I don’t like it anymore. Well, maybe I do, a little bit. But I don’t need it anymore, and I have a preference for writing for specific audiences. This blog has helped me write when I have lacked purpose for writing, to write for the sake of my need to organise and express my introspection.
Shouting into a true vacuum of space siphons off some thoughts, because nature abhors a vacuum [our family motto for our messy house]. But I want to direct my communication energy into networks now.
Something has changed drastically over the past three months in how my brain and body work together. I think I am better now than I was before.
I’ve had a few diagnoses handed to me as bitter pills, syrups in silver spoons and disguised as refreshing glasses of water. I resist all of them.
Crasy, psychosis, bipolar affective disorder, manic episode, borderline personality disorder, PTSD, none of these are what I want, though each offers a cloak to wear on different occasions. Crazy meant a good thing in the local slang, ‘jungle english’, which also has a catch-all phrase for illness: ‘jungle fever’.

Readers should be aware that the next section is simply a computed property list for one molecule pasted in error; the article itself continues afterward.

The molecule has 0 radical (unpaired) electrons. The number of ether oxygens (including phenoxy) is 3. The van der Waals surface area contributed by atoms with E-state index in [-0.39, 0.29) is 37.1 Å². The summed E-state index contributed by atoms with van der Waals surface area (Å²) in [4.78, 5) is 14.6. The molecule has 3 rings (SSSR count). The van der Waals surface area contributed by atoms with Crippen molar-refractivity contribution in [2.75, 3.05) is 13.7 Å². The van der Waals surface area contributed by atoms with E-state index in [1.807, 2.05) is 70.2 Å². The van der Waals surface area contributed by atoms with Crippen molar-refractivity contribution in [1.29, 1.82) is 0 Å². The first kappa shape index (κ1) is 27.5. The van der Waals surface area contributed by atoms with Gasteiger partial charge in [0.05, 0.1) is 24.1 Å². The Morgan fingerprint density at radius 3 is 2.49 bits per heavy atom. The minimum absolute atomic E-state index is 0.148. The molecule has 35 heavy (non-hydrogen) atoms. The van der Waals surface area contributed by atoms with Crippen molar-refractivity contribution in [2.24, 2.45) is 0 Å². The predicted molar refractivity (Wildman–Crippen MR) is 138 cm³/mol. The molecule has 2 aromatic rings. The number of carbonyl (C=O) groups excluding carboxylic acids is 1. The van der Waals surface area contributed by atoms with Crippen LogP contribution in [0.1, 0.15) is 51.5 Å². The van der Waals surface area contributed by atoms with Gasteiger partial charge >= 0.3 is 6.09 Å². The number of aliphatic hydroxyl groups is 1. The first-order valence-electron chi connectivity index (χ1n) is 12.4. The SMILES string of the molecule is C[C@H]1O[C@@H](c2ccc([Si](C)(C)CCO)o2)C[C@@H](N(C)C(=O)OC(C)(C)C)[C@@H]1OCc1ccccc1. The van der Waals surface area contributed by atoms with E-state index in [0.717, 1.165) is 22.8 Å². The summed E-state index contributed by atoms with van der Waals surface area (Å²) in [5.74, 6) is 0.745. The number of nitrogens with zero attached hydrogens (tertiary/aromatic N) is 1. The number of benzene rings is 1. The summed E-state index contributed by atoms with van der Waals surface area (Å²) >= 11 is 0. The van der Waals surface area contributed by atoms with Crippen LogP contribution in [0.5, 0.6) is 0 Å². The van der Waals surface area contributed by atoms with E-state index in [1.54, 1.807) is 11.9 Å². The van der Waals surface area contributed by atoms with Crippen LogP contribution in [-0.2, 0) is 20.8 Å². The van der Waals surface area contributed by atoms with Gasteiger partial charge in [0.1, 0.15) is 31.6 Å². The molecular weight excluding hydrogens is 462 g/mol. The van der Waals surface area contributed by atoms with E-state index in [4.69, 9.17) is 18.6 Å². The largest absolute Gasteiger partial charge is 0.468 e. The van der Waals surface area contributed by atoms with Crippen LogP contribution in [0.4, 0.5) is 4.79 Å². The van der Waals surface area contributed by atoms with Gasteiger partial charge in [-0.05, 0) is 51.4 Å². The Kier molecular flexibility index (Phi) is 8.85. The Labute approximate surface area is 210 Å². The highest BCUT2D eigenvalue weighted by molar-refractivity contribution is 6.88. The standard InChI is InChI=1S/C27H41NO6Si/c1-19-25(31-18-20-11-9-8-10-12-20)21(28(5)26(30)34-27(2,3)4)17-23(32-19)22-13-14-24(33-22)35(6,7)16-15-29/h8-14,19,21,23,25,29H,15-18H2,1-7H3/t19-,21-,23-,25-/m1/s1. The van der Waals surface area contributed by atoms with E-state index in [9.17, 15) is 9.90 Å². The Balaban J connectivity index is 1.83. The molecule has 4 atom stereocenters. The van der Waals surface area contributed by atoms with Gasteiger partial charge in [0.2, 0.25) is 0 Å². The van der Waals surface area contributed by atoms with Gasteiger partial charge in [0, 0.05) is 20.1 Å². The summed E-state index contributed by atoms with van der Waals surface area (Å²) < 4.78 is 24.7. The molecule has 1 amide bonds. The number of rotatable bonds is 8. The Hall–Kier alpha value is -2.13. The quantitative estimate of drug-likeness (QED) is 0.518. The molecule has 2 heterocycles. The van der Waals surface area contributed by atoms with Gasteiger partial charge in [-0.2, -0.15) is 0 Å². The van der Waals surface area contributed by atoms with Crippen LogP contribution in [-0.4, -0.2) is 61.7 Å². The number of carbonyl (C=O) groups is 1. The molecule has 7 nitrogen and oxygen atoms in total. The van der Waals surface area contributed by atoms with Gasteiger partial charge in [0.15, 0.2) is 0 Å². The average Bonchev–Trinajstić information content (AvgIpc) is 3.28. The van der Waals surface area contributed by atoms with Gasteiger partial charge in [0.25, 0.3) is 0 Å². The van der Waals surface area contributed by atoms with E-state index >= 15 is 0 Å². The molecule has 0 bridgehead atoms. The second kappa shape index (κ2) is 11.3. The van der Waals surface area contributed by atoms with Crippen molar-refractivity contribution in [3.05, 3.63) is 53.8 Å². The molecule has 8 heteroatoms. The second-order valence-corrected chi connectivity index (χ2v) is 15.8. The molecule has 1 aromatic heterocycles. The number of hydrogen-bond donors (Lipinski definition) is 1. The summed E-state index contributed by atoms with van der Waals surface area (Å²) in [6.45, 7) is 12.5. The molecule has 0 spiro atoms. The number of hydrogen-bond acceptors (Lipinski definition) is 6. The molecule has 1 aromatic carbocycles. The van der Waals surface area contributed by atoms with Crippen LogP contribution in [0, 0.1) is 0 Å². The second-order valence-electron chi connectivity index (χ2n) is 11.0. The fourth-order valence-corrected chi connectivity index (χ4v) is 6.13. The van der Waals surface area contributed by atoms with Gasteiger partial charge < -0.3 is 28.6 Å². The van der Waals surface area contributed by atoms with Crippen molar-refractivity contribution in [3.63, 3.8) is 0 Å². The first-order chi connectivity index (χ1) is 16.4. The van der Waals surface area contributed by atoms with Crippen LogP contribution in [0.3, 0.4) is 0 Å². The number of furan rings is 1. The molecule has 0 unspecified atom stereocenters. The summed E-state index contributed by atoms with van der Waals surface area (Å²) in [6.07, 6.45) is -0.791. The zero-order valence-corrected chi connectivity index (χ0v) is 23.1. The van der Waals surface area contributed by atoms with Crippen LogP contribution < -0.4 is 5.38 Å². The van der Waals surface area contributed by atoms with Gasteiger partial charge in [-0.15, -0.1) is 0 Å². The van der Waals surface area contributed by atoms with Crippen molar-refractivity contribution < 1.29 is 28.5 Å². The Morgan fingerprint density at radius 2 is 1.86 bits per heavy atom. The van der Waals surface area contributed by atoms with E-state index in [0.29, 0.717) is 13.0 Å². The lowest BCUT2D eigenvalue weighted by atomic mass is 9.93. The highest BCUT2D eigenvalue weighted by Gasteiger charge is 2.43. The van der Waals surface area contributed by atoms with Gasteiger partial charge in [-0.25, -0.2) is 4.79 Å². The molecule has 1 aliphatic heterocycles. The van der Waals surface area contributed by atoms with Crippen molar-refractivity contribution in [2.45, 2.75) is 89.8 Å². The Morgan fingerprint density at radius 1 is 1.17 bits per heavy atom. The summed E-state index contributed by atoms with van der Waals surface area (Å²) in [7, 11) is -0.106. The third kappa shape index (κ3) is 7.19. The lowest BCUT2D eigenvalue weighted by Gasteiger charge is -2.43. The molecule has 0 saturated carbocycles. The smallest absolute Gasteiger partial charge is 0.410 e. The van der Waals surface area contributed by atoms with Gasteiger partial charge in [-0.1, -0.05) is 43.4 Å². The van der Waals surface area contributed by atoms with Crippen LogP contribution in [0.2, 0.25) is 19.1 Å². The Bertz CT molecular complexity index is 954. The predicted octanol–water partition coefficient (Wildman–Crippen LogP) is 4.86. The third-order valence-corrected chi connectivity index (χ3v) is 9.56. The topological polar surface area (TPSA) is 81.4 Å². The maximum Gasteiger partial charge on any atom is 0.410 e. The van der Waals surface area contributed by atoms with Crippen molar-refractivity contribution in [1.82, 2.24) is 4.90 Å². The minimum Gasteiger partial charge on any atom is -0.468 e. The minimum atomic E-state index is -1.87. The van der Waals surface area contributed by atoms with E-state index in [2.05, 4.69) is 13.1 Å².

I’ll continue to struggle to beat the borders in my brain and along the way I might learn a thing or two about jungle fever.
5 months later:
I found that as the hypomania drained away I was gradually left with nothingness. That the sparks hadn’t caught. I found I was devoid of words and thoughts, that I had nothing to write. I got lazy in my body as well, with some of the lethargy being caused by the quetiapine medication I was left on. Music kept on bringing me out.
And continuing to go through the motions of doing things I should be into was better than letting time slip by unstructured. I made travel plans: to return to the village in Ecuador I stayed in 8 years ago. Maybe with more energy and excitement I’d have found something new I wanted to explore – but this has been a back burner plan for years.
I haven’t kept the clarity of vision that felt connections and intersections so strongly in the tail end of my hypomania. I miss it. The dreary cynicism that’s returned is simply tired of information and platitudes – the big picture of the world I have is harrowing enough without fine detail, and all the insightful things feel already-said.
I’ve increasingly been emerging and engaging though. I’m hoping the jolt of being away from the UK will help me shift out of this misty quagmire onto firmer land with more visibility. Maybe then, once I’m less detached in myself, my thoughts will seem worth thinking again.